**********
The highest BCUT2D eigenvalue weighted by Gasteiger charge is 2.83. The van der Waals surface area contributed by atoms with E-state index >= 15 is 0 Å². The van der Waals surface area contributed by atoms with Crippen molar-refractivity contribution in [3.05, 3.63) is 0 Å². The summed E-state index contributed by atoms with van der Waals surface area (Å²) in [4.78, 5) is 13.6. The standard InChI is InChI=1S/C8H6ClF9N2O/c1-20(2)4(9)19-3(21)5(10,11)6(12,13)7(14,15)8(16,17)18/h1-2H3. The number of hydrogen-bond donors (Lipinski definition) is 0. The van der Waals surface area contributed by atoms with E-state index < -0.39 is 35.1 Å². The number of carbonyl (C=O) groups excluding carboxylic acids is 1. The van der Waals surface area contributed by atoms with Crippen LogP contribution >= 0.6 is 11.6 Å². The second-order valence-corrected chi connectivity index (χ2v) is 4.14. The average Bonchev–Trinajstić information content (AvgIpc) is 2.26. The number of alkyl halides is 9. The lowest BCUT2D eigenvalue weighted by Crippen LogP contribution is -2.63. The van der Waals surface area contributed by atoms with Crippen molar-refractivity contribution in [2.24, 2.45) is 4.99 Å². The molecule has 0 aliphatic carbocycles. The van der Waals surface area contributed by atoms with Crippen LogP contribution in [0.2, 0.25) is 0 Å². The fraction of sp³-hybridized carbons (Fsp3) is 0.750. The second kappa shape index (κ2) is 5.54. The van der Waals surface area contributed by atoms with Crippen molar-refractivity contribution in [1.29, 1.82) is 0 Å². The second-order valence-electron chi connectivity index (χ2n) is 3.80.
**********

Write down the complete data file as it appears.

The highest BCUT2D eigenvalue weighted by Gasteiger charge is 2.83. The van der Waals surface area contributed by atoms with E-state index >= 15 is 0 Å². The van der Waals surface area contributed by atoms with Crippen molar-refractivity contribution in [3.05, 3.63) is 0 Å². The summed E-state index contributed by atoms with van der Waals surface area (Å²) in [4.78, 5) is 13.6. The standard InChI is InChI=1S/C8H6ClF9N2O/c1-20(2)4(9)19-3(21)5(10,11)6(12,13)7(14,15)8(16,17)18/h1-2H3. The number of hydrogen-bond donors (Lipinski definition) is 0. The van der Waals surface area contributed by atoms with E-state index < -0.39 is 35.1 Å². The number of carbonyl (C=O) groups excluding carboxylic acids is 1. The van der Waals surface area contributed by atoms with Crippen LogP contribution >= 0.6 is 11.6 Å². The second-order valence-corrected chi connectivity index (χ2v) is 4.14. The average Bonchev–Trinajstić information content (AvgIpc) is 2.26. The number of alkyl halides is 9. The lowest BCUT2D eigenvalue weighted by Crippen LogP contribution is -2.63. The van der Waals surface area contributed by atoms with Crippen molar-refractivity contribution in [2.24, 2.45) is 4.99 Å². The molecule has 0 aliphatic carbocycles. The van der Waals surface area contributed by atoms with Crippen LogP contribution in [0.2, 0.25) is 0 Å². The fraction of sp³-hybridized carbons (Fsp3) is 0.750. The second kappa shape index (κ2) is 5.54. The van der Waals surface area contributed by atoms with Crippen molar-refractivity contribution in [1.29, 1.82) is 0 Å². The second-order valence-electron chi connectivity index (χ2n) is 3.80.